A Porous Copper-Based Alloy for a Molten Carbonate Fuel Cell

Advancements in porous anode material leads to improved fuel cells.

(De Gruyter) – Porous Cu35Ni15Cr is an important material for the production of molten carbonate fuel cells, which represent a promising next-generation technology for direct conversion of fuel gases (e.g., natural gas, hydrogen, coal gas) to electricity. In this paper, the authors investigate and optimize ball milling and sintering times of this material, ultimately settling on 18 hours ball milling followed by a 950°C sintering step.

Molten carbonate fuel cells require porous, metallic anodes to allow the movement of both fuel gas and electrons. Although nickel has historically been used, lower cost anodes have been developed from copper. Although these anodes have passable performance under the high heat and stress conditions inside a molten carbonate fuel cell, additional improvements to mechanical properties have been realized by the addition of small amounts of chromium. The authors investigate the effect of ball milling and sintering time on the final porosity of a NiCuCr alloy based on these factors.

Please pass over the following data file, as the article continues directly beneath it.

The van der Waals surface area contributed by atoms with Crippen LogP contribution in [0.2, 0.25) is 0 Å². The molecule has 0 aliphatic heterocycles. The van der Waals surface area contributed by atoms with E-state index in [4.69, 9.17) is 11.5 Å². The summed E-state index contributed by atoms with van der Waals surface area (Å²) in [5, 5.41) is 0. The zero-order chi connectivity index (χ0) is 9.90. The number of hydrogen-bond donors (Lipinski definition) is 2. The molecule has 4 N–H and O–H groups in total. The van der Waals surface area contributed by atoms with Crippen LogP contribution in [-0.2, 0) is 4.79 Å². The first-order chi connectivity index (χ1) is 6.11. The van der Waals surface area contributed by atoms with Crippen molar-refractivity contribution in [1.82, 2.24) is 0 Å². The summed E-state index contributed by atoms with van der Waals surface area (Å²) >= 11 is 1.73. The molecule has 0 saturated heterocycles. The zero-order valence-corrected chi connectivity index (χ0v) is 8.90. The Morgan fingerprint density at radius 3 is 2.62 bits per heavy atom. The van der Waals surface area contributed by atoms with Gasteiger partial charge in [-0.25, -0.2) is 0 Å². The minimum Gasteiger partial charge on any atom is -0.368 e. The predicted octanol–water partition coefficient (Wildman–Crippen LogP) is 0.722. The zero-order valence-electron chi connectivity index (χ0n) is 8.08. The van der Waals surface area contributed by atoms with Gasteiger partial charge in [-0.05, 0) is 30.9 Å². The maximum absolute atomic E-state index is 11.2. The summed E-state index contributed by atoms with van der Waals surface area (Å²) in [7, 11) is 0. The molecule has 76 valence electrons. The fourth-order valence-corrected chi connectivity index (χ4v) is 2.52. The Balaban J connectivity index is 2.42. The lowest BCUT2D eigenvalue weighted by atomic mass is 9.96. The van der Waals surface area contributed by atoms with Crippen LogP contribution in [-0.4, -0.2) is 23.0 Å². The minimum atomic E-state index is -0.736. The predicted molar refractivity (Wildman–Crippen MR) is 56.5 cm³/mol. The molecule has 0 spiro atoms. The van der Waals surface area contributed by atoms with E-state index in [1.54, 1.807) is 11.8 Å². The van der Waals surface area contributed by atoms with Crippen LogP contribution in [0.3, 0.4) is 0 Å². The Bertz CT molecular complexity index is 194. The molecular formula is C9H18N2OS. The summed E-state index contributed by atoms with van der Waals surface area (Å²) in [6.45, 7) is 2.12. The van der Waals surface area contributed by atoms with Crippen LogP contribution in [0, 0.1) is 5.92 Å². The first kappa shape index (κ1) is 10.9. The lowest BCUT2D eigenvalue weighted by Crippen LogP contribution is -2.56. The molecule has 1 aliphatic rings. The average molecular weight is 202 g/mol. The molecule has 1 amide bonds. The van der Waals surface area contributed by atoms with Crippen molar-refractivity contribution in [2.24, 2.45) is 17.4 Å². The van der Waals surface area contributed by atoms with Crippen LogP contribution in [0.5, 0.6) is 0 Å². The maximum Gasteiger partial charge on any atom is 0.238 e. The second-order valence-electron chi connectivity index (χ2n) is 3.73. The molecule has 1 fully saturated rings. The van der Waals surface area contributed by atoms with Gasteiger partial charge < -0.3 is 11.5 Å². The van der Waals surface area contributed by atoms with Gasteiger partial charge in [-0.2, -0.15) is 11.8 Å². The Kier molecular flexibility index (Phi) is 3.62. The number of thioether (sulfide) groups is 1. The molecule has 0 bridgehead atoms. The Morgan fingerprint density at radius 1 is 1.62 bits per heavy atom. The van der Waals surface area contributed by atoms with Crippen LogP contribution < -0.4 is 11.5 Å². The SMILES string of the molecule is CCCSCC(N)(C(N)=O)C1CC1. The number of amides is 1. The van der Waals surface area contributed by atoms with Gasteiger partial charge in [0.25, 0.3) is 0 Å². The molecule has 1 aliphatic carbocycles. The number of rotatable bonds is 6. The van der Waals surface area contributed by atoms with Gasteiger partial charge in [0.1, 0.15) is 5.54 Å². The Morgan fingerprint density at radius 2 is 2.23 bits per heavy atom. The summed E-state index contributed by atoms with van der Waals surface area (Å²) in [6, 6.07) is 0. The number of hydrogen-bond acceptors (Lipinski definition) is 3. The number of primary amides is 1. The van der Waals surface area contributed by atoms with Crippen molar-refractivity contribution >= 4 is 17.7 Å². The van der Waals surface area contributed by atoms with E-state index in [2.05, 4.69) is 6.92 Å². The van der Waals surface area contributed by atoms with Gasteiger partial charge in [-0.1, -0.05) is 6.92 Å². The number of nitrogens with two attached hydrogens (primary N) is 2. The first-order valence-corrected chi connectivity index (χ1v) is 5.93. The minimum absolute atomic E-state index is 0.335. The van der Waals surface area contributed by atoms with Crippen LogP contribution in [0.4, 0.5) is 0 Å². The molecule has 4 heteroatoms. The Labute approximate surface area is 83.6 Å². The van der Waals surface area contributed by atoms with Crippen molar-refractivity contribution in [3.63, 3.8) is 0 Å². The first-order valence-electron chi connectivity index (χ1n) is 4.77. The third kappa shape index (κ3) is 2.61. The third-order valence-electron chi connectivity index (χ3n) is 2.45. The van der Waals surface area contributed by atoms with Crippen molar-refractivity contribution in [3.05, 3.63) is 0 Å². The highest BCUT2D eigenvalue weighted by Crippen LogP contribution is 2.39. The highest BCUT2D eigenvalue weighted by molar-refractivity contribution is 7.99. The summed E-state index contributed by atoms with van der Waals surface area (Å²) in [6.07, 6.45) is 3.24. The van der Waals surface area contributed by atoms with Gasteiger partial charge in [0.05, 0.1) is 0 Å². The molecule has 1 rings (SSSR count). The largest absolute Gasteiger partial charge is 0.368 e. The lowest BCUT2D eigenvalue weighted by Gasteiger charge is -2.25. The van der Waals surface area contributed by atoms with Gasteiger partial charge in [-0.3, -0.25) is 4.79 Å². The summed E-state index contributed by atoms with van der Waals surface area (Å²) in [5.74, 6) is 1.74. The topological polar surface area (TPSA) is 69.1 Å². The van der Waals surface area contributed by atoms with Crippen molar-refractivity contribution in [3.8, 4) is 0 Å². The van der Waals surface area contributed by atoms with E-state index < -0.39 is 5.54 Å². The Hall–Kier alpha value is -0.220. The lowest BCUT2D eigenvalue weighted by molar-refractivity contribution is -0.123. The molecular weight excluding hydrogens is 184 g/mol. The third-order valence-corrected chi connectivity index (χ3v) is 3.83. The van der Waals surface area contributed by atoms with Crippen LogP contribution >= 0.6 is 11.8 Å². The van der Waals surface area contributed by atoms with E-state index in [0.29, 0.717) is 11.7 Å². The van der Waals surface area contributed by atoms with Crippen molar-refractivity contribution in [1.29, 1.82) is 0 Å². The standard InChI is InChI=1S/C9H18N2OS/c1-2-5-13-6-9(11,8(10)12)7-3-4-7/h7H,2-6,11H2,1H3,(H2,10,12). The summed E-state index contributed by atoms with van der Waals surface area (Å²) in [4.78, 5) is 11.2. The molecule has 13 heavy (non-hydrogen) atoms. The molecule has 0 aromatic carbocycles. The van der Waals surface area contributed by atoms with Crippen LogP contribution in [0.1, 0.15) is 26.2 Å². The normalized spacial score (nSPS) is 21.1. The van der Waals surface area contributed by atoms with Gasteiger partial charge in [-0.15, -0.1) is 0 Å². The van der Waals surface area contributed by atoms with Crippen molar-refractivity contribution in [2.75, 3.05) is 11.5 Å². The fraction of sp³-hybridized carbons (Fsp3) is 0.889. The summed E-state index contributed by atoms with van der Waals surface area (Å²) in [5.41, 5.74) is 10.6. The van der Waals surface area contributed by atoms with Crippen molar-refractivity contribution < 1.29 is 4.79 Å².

Ultimately, they determine that 18 hours ball milling and a sintering temperature of 950°C provide the best conditions to produce a final anode which combines high porosity (62%) and good mechanical parameters (e.g., yield stress, elastic modulus). Interestingly, the material is composed of two phases with different chemical compositions. Although there are currently few papers looking at anode alloys such as this, the promising results of this paper will hopefully lead to further advancements.


The original full article can be found at De Gruyter Journal Articles.

DOI: 10.1515/msp-2015-0113

Materials Science-Poland. 2015, 33(4), 887-893.

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